Pediatrician
Dr. Shapiro completed his undergraduate education at UC San Diego, earning a B.S. in Biochemistry and Cell Biology, and a B.A. in Political Science. He furthered his education at UCLA where he earned a Masters Degree in Public…
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The Secret to Better Behaved Kids? A Regular Bedtime
Posted in Parenting Big K... by Dr. Jeremy F. Shapiro on Oct 31, 2013
Many of you know I do enjoy writing about research studies that evolve from common sense themes. And after perusing next month’s journal, Pediatrics, I found one study that I’d like to highlight for all my fellow parents here at DailyStrength. Its focus is on one simple concept: the importance of our children having consistent bedtimes.

So what the researchers did was analyze data from more than 10,000 children at ages 3, 5, and 7 in the United Kingdom. At these time points, researchers assessed both the bedtimes and overall behavior of these children. Something worth noting was the researchers not only used reports from the children’s mothers (not sure why not the fathers as well), but they also referred to the children’s teachers when assessing the behavioral status.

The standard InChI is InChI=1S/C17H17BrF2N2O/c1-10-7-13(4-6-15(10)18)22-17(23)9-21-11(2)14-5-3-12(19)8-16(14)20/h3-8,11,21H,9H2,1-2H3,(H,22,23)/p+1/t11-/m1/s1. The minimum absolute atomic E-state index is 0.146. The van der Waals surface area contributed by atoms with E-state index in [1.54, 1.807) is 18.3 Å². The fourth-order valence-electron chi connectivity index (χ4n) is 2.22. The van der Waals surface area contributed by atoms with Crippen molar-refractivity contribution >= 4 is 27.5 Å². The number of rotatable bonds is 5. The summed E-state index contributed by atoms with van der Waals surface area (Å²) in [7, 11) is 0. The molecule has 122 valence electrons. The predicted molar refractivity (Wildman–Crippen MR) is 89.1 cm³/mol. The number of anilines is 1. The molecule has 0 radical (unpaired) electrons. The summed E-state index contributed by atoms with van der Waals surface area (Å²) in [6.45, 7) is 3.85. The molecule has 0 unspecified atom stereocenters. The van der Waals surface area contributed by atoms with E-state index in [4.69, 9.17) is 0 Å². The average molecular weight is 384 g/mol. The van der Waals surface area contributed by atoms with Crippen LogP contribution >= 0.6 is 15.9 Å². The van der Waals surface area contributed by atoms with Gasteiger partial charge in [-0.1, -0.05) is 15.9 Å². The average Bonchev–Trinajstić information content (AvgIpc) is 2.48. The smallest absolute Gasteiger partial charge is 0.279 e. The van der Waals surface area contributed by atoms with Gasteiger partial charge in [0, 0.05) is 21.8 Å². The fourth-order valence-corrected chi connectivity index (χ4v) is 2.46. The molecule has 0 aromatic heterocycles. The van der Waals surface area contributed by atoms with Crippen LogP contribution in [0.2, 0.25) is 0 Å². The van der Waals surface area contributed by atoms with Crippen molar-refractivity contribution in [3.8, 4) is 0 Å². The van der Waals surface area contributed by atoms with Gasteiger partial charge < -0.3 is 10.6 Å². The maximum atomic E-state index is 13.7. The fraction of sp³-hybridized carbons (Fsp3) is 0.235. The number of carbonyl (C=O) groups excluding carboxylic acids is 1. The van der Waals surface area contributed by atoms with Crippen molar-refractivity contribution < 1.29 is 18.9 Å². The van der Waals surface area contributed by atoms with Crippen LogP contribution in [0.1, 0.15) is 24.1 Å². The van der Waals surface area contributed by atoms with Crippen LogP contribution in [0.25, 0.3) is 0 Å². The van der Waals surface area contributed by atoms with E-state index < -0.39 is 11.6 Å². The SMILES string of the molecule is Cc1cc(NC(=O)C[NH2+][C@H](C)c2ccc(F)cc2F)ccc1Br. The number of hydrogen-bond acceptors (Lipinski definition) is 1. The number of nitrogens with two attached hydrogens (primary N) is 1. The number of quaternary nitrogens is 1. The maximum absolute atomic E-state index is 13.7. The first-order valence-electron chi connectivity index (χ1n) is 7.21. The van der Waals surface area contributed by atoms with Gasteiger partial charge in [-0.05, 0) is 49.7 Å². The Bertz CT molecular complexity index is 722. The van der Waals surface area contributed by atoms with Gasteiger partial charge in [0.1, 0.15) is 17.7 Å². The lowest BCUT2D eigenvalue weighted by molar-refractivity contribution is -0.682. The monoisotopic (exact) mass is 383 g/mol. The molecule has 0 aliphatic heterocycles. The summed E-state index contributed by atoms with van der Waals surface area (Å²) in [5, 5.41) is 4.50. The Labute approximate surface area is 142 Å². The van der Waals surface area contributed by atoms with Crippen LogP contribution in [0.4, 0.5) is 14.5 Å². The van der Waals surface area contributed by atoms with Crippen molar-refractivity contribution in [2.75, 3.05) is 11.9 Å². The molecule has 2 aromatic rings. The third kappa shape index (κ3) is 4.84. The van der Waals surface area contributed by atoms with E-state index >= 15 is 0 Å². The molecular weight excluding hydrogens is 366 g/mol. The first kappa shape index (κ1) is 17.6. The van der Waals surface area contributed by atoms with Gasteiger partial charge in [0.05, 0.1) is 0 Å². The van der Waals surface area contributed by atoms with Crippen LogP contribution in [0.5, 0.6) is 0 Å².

Why am I impressed by this? Well, firstly, it’s not a simple task for the researchers to reach out to the teachers, but really, who better to assess the behavior of a child in pre-school or grade school 5 days per week than a child’s teacher.

And the results? Pretty much what common sense would dictate: those children without a regular bedtime had worse behavioral scores. And when these children moved to a regular bedtime schedule, well, the behavioral scores improved quite nicely. And although explanations for this may not have come from this study, the thought is there is probably some impact of irregular bedtimes on a child’s circadian rhythm.

So something for parents to keep in mind and for me, as a pediatrician, to remember to discuss with my patients and their families, is regular bedtimes are key. And after all, don’t we all as adults do a bit better when we’re in a rhythm with our sleep patterns as well?

- Dr. Jeremy


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I think allowances have to be made for circadian rhythms. I was a night-owl born into a family of early-birds. (Also, I'm pretty sure my mother wanted to "get the kid in bed" ASAP so she could have some time with Dad.)

But I always had earlier bedtimes than my schoolmates. I begged for later bedtimes with each birthday. (Sometimes this worked.) But I was NEVER tired when I was forced to go to bed, and it was a punishable offense to still be awake 15 minutes after going to bed. I can remember lying in bed, crying, for what seemed like ages, because I couldn't go to sleep.

Now, as a 66-year-old retired grandmother, I go to bed when I bloody well please - and it may be 3:00 in the morning - and I get up when I am ready to. IT'S SO MUCH NICER THIS WAY! After years of having to go to bed when parents, school, or work circumstances dictated, it is PARADISE to sleep when I feel like it.
By madbookworm  Nov 05, 2013
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